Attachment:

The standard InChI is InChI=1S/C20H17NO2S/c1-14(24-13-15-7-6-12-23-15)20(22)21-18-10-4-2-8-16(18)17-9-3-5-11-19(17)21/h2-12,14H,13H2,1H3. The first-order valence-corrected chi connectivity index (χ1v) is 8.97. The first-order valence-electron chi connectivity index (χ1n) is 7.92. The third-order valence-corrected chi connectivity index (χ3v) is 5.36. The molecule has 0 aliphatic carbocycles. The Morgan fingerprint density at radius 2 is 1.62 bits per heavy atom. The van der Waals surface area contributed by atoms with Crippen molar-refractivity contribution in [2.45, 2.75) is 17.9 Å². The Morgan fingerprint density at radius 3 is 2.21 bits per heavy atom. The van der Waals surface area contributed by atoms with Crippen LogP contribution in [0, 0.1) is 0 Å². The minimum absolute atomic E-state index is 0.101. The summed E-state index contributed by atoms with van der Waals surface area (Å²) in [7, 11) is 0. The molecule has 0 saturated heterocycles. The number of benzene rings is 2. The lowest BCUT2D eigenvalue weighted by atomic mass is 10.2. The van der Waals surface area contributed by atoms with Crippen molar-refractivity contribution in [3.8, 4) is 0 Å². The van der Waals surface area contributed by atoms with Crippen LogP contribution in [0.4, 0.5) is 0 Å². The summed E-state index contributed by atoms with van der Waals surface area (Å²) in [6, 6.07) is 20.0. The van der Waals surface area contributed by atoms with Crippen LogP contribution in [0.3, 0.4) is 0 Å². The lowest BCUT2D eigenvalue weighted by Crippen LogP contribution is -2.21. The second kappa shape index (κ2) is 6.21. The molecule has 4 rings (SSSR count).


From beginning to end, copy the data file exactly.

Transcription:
The standard InChI is InChI=1S/C20H17NO2S/c1-14(24-13-15-7-6-12-23-15)20(22)21-18-10-4-2-8-16(18)17-9-3-5-11-19(17)21/h2-12,14H,13H2,1H3. The first-order valence-corrected chi connectivity index (χ1v) is 8.97. The first-order valence-electron chi connectivity index (χ1n) is 7.92. The third-order valence-corrected chi connectivity index (χ3v) is 5.36. The molecule has 0 aliphatic carbocycles. The Morgan fingerprint density at radius 2 is 1.62 bits per heavy atom. The van der Waals surface area contributed by atoms with Crippen molar-refractivity contribution in [2.45, 2.75) is 17.9 Å². The Morgan fingerprint density at radius 3 is 2.21 bits per heavy atom. The van der Waals surface area contributed by atoms with Crippen LogP contribution in [0, 0.1) is 0 Å². The minimum absolute atomic E-state index is 0.101. The summed E-state index contributed by atoms with van der Waals surface area (Å²) in [7, 11) is 0. The molecule has 0 saturated heterocycles. The number of benzene rings is 2. The lowest BCUT2D eigenvalue weighted by atomic mass is 10.2. The van der Waals surface area contributed by atoms with Crippen molar-refractivity contribution in [3.8, 4) is 0 Å². The van der Waals surface area contributed by atoms with Crippen LogP contribution in [0.4, 0.5) is 0 Å². The summed E-state index contributed by atoms with van der Waals surface area (Å²) in [6, 6.07) is 20.0. The van der Waals surface area contributed by atoms with Crippen LogP contribution in [0.3, 0.4) is 0 Å². The lowest BCUT2D eigenvalue weighted by Crippen LogP contribution is -2.21. The second kappa shape index (κ2) is 6.21. The molecule has 4 rings (SSSR count).